by Ruth Broyde Sharone
. . . As we explore the deep structure of our own traditions, revealing the basic functionality beneath the specific wrappings, we cannot ignore their similarity to those of every other religious and spiritual tradition on the planet. Providence, as well as our own evolutionary perspective, demands that we acknowledge a similar sacred purpose at work in these deep structures, that we learn how others use them for the fulfillment of the Greater Purpose, and how others can aid us in understanding our own use of them.
- From Foundations of the Fourth Turning of Hasidism: A Manifesto, Rabbi Zalman Schachter-Shalomi’s final book, coauthored by Netanel Miles-Yépez.
Rabbi Zalman Schachter-Shalomi, 89, died this past July 3. Ordained as an Orthodox rabbi in 1947, he went on to become the founder of Jewish Renewal and a champion of interfaith relations and collaboration. He was well known for his mystical perspective, liturgical innovations, explorations of Hasidism, and interfaith engagement. In over a dozen books he championed the practice of spiritual direction and supported the Gaia hypothesis, ecology, feminism, and the LGBTQ community. Greatly loved as a teacher, he held emeriti professorships at Naropa University and Temple University. His close friendships included the Dalai Lama, Pir Vilayat Inayat Khan, Matthew Fox, Thomas Merton, Bernie Glassman, Swami Satchidananda, and Ram Dass.
Reb Zalman was TIO Correspondent Ruth Broyde Sharone’s “rebbe” and mentor.
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Reb Zalman was full of surprises. He kept everyone on their toes, within his own Jewish community and in the interfaith community as well. In the mid-70s Reb Zalman was initiated into Sufism by Pir Vilayat Inayat Khan, leader of the Sufi Order International. In 1989 he was invited to Dharamsala with a group of rabbis to advise H.H. the Dalai Lama – the leader of the exiled Tibetans from China — about how a community in exile can remain strong and vibrant.
In 1995 Reb Zalman accepted the World Wisdom Chair at Naropa University in Boulder, Colorado, the only accredited, Buddhist-inspired university in the Western hemisphere.
In 2004 he helped create the first Sufi-Hasidic hybrid order of its kind. His co-writer and collaborator, Natanel Miles-Yépez, notes, “he co-founded the Inayati-Maimuni lineage of Sufism, reviving the medieval tradition of Rabbi Avraham Maimuni and allowing the Hasidic lineage of the Ba’al Shem Tov to integrate with the Sufi lineage of Hazrat Inayat Khan.”
Reb Zalman was an interfaith champion to his bone marrow and sought out interfaith dialogue because of his openness as well as his strong Jewish identity, which always served as an advantage rather than a hindrance. He knew who he was. Judaism was the locus and core of his existence, but it never limited his ability to empathize with others or interface with those who held strong religious beliefs unlike his own – even within his own tradition. It came naturally to him because he was a universalist as well as a Jew. For him there was no conflict.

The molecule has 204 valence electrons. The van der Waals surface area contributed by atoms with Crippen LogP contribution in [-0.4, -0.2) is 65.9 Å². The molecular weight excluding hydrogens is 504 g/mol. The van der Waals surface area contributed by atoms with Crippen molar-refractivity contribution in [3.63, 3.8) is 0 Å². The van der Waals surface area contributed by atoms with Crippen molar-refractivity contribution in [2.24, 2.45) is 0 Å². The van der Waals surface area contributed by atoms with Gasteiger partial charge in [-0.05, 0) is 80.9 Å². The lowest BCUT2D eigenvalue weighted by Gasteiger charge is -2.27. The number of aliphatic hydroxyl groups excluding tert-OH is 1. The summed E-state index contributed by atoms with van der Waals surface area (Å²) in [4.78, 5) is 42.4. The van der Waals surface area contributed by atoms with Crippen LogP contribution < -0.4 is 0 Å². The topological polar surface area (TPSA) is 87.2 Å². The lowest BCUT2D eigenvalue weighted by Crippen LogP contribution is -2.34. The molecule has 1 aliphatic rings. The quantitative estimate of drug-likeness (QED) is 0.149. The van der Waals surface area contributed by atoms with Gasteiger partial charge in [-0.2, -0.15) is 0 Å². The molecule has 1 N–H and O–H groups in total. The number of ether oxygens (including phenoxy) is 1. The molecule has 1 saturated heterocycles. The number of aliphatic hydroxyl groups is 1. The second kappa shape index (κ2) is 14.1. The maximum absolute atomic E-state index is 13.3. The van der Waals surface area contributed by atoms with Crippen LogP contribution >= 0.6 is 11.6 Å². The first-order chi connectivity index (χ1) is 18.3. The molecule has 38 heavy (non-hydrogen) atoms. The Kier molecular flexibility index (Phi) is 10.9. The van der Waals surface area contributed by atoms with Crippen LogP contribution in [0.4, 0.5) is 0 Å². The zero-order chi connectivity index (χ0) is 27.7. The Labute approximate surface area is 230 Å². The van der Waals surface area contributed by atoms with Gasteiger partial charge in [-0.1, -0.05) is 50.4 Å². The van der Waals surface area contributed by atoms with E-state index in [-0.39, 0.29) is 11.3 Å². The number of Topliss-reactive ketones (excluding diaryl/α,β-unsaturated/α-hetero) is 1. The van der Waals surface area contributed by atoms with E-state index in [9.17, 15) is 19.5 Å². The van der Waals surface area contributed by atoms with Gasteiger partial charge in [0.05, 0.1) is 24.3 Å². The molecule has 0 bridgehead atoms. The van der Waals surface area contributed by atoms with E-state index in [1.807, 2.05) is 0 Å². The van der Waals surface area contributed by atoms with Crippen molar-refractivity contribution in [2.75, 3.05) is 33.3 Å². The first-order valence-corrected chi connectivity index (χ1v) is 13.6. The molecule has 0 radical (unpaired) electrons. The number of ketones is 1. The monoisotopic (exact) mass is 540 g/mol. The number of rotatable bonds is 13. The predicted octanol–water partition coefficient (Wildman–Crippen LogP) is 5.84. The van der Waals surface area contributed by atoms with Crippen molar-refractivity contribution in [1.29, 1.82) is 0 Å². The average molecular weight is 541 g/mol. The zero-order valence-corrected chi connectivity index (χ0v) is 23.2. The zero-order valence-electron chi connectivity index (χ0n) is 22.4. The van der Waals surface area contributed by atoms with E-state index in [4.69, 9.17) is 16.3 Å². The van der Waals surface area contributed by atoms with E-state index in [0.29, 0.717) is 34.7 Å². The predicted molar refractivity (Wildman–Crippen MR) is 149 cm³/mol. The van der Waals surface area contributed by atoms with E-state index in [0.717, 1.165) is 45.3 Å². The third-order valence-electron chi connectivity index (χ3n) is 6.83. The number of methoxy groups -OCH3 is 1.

Once in Calgary, Canada, Reb Zalman participated in a symposium on mysticism with leaders from other traditions. One morning, he writes in First Steps to a New Jewish Spirit, he was praying on the roof of his hotel. Brother Rufus Goodstriker, a medicine man from the Blood Reservation, appeared to conduct his own prayer ritual. Brother Rufus carried his prayer paraphernalia in a colorful striped serape – not too different from the striped prayer shawl the rabbi was wearing. The two nodded in recognition. When both had completed their prayers, Brother Rufus asked Reb Zalman if he could inspect his “prayer instruments.”
Brother Rufus examined them with great respect, asking Reb Zalman to explain the significance of the shofar and the phylacteries he was wearing on his left arm and forehead. Examining the black straps of the phylacteries, he said “Rawhide.” The two regarded each other and nodded in silent recognition.
In the fall of 1992 I had a chance to speak with Reb Zalman about my passion for interfaith. A black woman minister and I had impulsively decided to organize an interfaith pilgrimage to the Middle East, with Jewish, Christian, and Muslim participants, including members of the African-American Strait-Way Church. We would retrace the steps of the Exodus from Cairo to the Sinai desert, then continue to Jerusalem, sharing our faith stories along the way.
“Our goal is to develop trust and friendship across religious and racial boundaries,” I said. Called “Festival of Freedom,” the journey would culminate in a Universal Freedom Seder in Jerusalem during Passover. People of all faiths from all parts of the world would be invited to the festival meal, including Palestinians and Israelis.